Today, another company I used to own, Friedman, Billings, Ramsey (FBR), is doing something very similar.
In the course of only a few years, the trend has turned from the importance of consolidating in order to "create synergies" to the importance of splitting a company up to "unlock value." As far as I can tell, in most of these situations the only folks benefitting from these corporate maneuvers are the bankers and consultants. FBR, being a banker themselves, certainly ought to know that.
FBR is another local company for me, just outside DC in Arlington, VA. It used to be a small brokerage house and a separate mortgage investment REIT, but in 2004 (I think) the REIT bought the broker and we ended up with a high-yielding REIT that had a reliable and growing yield, thanks to the extra cash flow that the brokerage spun off and that was used to reinvest in mortgage backed securities.
That turned out to be a pretty great idea for investors for a short while. FBR had a great 2004 and early 2005. But as soon as the great ride of the mortgage REITs appeared to be in danger (and, shortly after that, one of the founding partners got in some serious trouble), the company began to flounder. Even today, with a nice bounce from the spinoff news, the shares are much more than 50% below their highs.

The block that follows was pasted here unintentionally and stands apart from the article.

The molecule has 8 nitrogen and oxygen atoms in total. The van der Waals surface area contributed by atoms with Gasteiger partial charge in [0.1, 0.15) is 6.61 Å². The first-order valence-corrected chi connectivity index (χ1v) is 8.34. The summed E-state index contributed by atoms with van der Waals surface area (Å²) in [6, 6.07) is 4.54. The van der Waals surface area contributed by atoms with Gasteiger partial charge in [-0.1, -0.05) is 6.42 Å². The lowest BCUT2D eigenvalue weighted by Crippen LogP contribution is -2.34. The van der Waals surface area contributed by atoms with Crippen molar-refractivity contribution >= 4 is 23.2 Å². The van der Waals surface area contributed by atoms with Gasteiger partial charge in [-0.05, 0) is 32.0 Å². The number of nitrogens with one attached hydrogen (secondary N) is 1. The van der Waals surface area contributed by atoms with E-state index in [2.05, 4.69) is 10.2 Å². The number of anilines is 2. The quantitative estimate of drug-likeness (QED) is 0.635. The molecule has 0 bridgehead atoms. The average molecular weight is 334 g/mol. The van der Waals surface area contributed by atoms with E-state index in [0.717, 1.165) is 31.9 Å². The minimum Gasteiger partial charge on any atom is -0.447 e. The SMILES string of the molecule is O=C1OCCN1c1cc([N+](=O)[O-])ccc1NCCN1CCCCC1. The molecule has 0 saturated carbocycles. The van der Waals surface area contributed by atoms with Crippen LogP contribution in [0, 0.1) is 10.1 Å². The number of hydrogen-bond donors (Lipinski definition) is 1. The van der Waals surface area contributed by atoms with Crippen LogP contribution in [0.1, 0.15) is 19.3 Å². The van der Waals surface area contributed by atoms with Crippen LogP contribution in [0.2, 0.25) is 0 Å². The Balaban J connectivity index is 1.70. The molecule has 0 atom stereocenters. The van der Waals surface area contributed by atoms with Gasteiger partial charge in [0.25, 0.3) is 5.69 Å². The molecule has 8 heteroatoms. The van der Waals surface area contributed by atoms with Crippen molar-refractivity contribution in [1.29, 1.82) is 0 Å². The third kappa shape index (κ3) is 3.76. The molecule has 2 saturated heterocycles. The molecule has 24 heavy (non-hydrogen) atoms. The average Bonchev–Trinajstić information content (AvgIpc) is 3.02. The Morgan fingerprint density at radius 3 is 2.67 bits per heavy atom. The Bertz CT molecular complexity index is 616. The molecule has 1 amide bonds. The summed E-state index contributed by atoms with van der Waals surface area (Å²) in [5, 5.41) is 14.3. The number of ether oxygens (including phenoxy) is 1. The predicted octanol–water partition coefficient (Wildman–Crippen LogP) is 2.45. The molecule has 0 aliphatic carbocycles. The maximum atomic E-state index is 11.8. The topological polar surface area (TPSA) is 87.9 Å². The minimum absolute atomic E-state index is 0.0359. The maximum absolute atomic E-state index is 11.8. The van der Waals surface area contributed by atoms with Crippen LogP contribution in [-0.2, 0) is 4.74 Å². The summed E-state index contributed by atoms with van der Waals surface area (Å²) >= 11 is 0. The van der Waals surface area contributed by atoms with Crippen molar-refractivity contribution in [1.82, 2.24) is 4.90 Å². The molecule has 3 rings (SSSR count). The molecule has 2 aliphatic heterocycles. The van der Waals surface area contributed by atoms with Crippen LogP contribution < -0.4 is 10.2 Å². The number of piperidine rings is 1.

As a former FBR owner, this looks quite distasteful. The company essentially restructured, at significant cost, to ride the wave of enthusiasm for high yield mortgage-backed securities (and REITs in general). Now that that wave had certainly crashed, they're spinning off the brokerage house, which is moderately successful in its niche, to, in my opinion, take advantage of the new cresting wave in enthusiasm for brokerage houses, just as the big guys have released stellar earnings yet again. I'd prefer to own companies that build sustainable businesses and manage them effectively through good and bad times. Not companies that feel they have to reorganize every couple years to make it appear as though they're doing something, or impress their friends on Wall Street.
That may well be unfair, but it's yet another reminder about the risks of buyouts and spinoffs. Be careful of them, as the synergies and cost savings don't always appear or, at least, don't often last. And the temptation to do something will often lead to a reversal within a few years and a spinoff to release the stock value that they themselves "locked up" with their quest for synergies.
And what you end up with, in the end, is a damaged-looking set of companies, an air of desperation, and some high-cost corporate transactions that have permanently destroyed at least some shareholder value.
Wow, I haven't been this curmudgeonly for a while. But I come by it honestly. I really liked FBR when I first bought it, well before I started this site, and I still think the company's plan had great merit and could have led to much more success if its management had been ethical, patient, and loyal to long-term shareholder interests.
FBR 1-yr chart: